By Anne E. Kornblut
Washington Post Staff Writer
Tuesday, November 9, 2010; 12:44 AM
In his first major interview since leaving office, former president George W. Bush defended the most controversial aspects of his tenure - including the use of waterboarding against terrorism suspects and the invasion of Iraq.
Bush seemed eager to explain himself on the use of waterboarding, which simulates drowning, as a method of interrogation. He said he personally approved use of the tactic on Khalid Sheik Mohammed, a plotter of the Sept. 11, 2001, attacks, adding that when he was told that it and other harsh interrogation techniques were legal, he ordered: "Use 'em."
Interviewer Matt Lauer of NBC News asked Bush why he believed that waterboarding was legal, a topic of significant dispute.
"Because the lawyer said it was legal," Bush replied. "He said it did not fall within the anti-torture act. I'm not a lawyer. But you gotta trust the judgment of people around you, and I do."
He has been widely criticized for directing the lawyers to reach that conclusion, on which there is no legal consensus.
"Using those techniques saved lives," Bush said. "My job was to protect America. And I did."
Pressed on whether U.S. soldiers could be exposed to waterboarding because Americans have deployed it, Bush grew irritated and defensive. "All I ask is that people read the book," he said, adding that he would make the same decision again today.
President Obama banned the use of waterboarding and other harsh tactics upon taking office, and he later called them "torture."
Bush granted the interview, taped for broadcast Monday night, to promote his memoir, "Decision Points," which focuses on the major decisions of his life - from his decision to quit drinking alcohol to his choice of Richard B. Cheney as his running mate in 2000.
Though the 477-page book is an attempt at self-examination, Bush struggled in it - much as he did during his presidency - with expressing regrets. He acknowledged some mistakes, including praising his Federal Emergency Management Agency director, Michael Brown, during Hurricane Katrina and declaring "mission accomplished" shortly after the Iraq invasion. But on crucial national security matters, he stood firm.
Asked whether he ever questions whether he could have done more to prevent 9/11, the worst attack on U.S. soil, Bush said no.
"We just didn't have any solid intelligence that gave us a warning on this. We didn't have any clear intelligence that said that, you know, 'Get ready. They're gonna fly airplanes into New York buildings,' " he said.
In fact, on Aug. 6, 2001, Bush received a confidential intelligence briefing titled "Bin Ladin Determined to Strike in US," detailing al-Qaeda's intent to hijack planes. Bush did not mention that.
He said he had no doubts that Iraq had weapons of mass destruction at the time he ordered the invasion, even though skeptics had warned there were none. Still, he described himself as a "dissenting voice," saying he did not want to go to war but had to.
When weapons were never found, he was "sickened," he writes. Yet he told Lauer he never considered apologizing for a war based on faulty assumptions. "I mean, apologizing would basically say the decision was a wrong decision. And I don't believe it was the wrong decision," he said.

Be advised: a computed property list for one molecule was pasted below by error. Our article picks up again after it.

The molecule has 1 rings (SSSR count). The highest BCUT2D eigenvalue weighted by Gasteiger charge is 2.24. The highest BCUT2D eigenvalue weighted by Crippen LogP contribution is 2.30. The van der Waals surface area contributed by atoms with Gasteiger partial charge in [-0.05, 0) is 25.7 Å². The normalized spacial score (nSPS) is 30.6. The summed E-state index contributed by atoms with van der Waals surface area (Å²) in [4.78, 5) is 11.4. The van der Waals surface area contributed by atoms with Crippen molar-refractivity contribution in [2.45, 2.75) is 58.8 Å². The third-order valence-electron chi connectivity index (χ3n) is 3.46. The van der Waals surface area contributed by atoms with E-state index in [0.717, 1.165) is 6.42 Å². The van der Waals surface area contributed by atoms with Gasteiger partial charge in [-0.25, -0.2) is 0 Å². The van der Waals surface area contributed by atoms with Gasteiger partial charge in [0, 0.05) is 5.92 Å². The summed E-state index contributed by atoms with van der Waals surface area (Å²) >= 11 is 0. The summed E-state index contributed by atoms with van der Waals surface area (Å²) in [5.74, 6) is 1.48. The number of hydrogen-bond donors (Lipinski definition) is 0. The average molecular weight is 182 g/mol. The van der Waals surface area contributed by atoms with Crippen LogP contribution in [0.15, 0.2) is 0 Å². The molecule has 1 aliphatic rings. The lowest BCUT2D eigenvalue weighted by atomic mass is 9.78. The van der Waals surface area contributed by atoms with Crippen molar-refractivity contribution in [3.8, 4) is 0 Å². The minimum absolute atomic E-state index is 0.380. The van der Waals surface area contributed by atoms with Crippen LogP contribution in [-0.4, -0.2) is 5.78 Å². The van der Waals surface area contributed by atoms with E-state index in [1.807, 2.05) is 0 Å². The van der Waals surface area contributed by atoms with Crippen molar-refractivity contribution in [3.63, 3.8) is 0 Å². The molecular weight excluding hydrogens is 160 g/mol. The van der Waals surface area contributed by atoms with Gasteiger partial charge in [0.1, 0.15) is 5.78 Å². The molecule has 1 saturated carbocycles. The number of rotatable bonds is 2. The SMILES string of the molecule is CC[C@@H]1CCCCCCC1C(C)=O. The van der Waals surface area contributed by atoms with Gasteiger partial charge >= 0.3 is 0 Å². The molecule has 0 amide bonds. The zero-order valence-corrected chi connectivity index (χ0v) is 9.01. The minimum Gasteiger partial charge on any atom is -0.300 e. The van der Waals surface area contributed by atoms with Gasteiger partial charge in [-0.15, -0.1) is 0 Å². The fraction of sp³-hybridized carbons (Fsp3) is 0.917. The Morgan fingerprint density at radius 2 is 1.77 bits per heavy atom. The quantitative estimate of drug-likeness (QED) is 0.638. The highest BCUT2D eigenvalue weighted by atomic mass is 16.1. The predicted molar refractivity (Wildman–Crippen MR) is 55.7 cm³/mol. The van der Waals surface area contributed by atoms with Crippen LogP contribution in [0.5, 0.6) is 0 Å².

In his book, due out Tuesday, Bush has nothing but praise for Obama. In keeping with his promise not to carp at his successor after leaving office, Bush has refrained from criticizing his policies. But until this book, Bush has gone even further, saying virtually nothing about Obama's actions, even ones with he agrees with.
Bush makes it clear that he approves of Obama's 2009 decision to increase troop levels in Afghanistan, saying he thinks the "mission is worth the cost."
Bush does, however, question the judgment of another politician: Senator John McCain. In one of the most riveting sections of his memoir, Bush recalls the economic meltdown in the fall of 2008, which came at the height of the general election. McCain called him, he said, to request a White House meeting for the presidential candidates, and "nobody was keen on the idea." But Bush held the meeting anyway - and was stunned by McCain's lack of engagement.
Obama came across to the sitting president as a thoughtful spokesman for the Democrats - with what Bush describes as a "calm demeanor." By contrast, Bush was "puzzled" that McCain sat there, barely commenting, even though he had requested the meeting.
Asked whether he would rescue the banks under similar circumstances again, Bush replied: "Absolutely."
"People forget . . . that we structured it so that the government, or the people, would be repaid with a really good rate of return. And as it turns out, that aspect of TARP, that's what happened," he said.
Always an emotional person - he and his father avoided each other's gaze at his first inauguration to avoid bursting into tears -- Bush appeared moved when Lauer asked him about some of the letters he had gotten from his father, a famously prolific correspondent. "If you want me to weep, let me read some of the letters that he has written to me as a son," Bush said.
The interview played up his sensitive side, with clips of his father holding Bush's hand after his 9/11 speech at Washington National Cathedral. The hour-long special opened with a story, recounted in the book, about his mother's miscarriage when Bush was a teenager. She brought the fetus to the hospital in a jar, which he said taught him that his mother is a "straightforward person."
Bush dismissed the notion, popular in some quarters, that his presidency was motivated by his competitiveness with his father, calling it "psychobabble." "It's not as complex as some would like it to be," he said. "I admired him and he never disappointed me."